E. Camping - permitted under highly controlled conditions and only outside the watershed. Other recreational activities such as picnicking, horseback riding, hiking; cross-country skiing, ice skating, and hunting would also be permitted under less restrictive conditions. Most activities would be regulated by a permit system. Proposed fees for activities would be used to finance additional personnel needed.

LWVUS Positions on Natural Resources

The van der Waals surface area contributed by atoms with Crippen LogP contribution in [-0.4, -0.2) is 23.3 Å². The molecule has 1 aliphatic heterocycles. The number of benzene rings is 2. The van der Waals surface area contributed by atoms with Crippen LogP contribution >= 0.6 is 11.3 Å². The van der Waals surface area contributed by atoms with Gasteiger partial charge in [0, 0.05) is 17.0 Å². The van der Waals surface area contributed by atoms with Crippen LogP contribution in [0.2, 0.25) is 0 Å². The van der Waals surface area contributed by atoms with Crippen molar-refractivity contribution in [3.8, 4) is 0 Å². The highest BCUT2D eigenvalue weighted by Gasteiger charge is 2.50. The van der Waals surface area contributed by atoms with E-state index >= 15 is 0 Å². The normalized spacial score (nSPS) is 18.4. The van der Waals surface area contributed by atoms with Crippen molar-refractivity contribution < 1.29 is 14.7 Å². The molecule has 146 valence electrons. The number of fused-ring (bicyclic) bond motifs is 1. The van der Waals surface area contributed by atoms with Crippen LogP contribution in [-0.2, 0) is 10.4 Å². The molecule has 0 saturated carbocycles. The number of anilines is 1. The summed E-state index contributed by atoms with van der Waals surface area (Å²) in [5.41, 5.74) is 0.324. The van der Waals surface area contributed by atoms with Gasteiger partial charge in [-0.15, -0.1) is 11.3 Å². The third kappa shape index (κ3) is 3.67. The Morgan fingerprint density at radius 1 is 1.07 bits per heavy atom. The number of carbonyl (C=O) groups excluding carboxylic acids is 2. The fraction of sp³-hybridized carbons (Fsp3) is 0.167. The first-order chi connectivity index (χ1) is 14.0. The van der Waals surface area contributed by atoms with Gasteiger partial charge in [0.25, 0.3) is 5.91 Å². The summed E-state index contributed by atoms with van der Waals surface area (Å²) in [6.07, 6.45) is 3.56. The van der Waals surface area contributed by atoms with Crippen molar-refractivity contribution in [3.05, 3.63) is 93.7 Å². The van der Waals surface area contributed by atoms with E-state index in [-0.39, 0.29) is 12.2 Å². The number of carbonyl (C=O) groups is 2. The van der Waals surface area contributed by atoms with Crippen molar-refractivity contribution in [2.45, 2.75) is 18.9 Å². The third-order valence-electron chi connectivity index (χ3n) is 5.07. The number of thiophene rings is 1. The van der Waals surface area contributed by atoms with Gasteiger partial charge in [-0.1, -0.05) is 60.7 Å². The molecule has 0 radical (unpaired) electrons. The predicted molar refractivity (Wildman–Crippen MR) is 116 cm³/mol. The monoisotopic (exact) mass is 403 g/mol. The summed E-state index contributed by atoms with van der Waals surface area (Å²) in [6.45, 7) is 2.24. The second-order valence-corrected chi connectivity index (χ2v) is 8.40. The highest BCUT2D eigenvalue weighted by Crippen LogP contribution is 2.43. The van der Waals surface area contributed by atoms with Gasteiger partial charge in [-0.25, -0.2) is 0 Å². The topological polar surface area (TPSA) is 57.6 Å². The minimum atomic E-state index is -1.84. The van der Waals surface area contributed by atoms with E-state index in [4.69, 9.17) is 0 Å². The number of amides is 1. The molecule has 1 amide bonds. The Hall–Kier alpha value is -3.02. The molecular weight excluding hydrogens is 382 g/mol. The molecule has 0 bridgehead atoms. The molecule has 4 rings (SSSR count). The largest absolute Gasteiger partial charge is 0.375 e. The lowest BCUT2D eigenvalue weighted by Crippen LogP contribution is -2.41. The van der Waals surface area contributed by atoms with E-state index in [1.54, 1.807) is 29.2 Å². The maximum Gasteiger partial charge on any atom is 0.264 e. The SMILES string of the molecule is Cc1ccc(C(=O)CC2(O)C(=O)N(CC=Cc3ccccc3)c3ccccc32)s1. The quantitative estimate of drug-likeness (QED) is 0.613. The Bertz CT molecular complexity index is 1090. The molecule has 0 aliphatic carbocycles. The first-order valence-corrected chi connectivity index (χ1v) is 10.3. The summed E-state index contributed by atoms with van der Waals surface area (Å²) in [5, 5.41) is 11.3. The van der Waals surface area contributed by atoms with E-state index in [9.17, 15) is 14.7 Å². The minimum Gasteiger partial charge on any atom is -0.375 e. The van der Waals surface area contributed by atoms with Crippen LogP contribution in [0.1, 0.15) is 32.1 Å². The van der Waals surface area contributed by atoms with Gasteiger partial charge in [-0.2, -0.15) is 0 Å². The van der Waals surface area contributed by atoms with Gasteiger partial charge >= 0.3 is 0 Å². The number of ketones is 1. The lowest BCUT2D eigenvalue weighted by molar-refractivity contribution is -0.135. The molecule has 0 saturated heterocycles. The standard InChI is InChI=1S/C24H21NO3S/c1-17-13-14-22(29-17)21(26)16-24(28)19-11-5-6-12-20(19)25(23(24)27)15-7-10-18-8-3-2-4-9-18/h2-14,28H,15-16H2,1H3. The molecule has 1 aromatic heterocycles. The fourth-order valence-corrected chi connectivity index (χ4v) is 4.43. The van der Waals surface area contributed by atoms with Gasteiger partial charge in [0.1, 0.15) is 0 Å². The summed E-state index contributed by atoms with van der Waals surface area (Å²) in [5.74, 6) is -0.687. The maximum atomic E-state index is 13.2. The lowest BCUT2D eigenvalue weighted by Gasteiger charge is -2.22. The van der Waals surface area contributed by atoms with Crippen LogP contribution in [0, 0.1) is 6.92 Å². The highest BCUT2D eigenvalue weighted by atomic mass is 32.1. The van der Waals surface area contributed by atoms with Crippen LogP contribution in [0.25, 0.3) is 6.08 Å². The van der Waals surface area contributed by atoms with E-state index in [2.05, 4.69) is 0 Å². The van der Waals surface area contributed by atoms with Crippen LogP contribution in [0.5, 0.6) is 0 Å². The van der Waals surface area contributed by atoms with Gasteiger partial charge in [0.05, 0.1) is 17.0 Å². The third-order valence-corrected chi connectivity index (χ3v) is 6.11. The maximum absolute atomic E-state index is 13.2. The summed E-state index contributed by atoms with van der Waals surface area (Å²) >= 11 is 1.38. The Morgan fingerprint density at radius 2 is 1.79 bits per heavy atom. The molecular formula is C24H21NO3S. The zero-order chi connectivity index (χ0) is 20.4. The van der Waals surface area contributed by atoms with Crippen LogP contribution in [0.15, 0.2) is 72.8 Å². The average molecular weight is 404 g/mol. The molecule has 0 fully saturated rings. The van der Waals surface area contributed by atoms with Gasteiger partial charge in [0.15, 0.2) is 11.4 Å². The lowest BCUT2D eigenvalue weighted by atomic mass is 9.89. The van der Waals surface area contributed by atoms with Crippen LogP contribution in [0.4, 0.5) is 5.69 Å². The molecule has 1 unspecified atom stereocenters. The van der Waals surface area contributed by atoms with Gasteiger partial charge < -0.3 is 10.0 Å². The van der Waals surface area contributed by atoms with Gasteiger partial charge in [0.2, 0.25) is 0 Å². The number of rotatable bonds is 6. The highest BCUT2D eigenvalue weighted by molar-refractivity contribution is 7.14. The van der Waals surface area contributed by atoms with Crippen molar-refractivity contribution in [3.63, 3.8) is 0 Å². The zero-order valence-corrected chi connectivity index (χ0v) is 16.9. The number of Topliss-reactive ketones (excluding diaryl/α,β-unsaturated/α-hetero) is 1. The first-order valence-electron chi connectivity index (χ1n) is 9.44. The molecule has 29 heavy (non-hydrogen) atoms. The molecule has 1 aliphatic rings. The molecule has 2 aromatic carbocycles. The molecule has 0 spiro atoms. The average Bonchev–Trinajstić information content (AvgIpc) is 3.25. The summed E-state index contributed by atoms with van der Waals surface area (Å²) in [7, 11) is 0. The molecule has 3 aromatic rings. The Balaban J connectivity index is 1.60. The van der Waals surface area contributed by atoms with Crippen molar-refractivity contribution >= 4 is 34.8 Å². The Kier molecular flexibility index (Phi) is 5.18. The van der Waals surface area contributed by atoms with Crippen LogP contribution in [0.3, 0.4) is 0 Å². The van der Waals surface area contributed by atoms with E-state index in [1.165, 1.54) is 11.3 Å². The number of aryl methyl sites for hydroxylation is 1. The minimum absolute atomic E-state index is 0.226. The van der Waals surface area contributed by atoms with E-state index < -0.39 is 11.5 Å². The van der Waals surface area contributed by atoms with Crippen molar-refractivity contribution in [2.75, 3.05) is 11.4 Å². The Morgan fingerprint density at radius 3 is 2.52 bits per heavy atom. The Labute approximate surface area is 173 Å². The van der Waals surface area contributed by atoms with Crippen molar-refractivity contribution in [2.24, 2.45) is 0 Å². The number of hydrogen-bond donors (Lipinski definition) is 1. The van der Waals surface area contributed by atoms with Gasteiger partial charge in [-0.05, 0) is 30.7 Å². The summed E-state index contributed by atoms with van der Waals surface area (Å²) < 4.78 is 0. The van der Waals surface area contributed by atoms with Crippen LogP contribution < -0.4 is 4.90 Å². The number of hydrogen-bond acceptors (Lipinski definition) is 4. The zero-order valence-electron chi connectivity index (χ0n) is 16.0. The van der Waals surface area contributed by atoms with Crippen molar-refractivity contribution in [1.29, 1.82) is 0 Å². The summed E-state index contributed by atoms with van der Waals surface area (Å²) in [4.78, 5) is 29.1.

Global Climate Change LWVUS position adopted Nov. 20, 2006

Global warming is one of the most serious threats to our environment, our health and our economy. The League of Women Voters joins other organizations in calling for immediate action to curb the worst effects of global warming by enforcing reductions in global warming pollution and promoting clean and efficient sources of energy.

LWVUS Natural Resources Position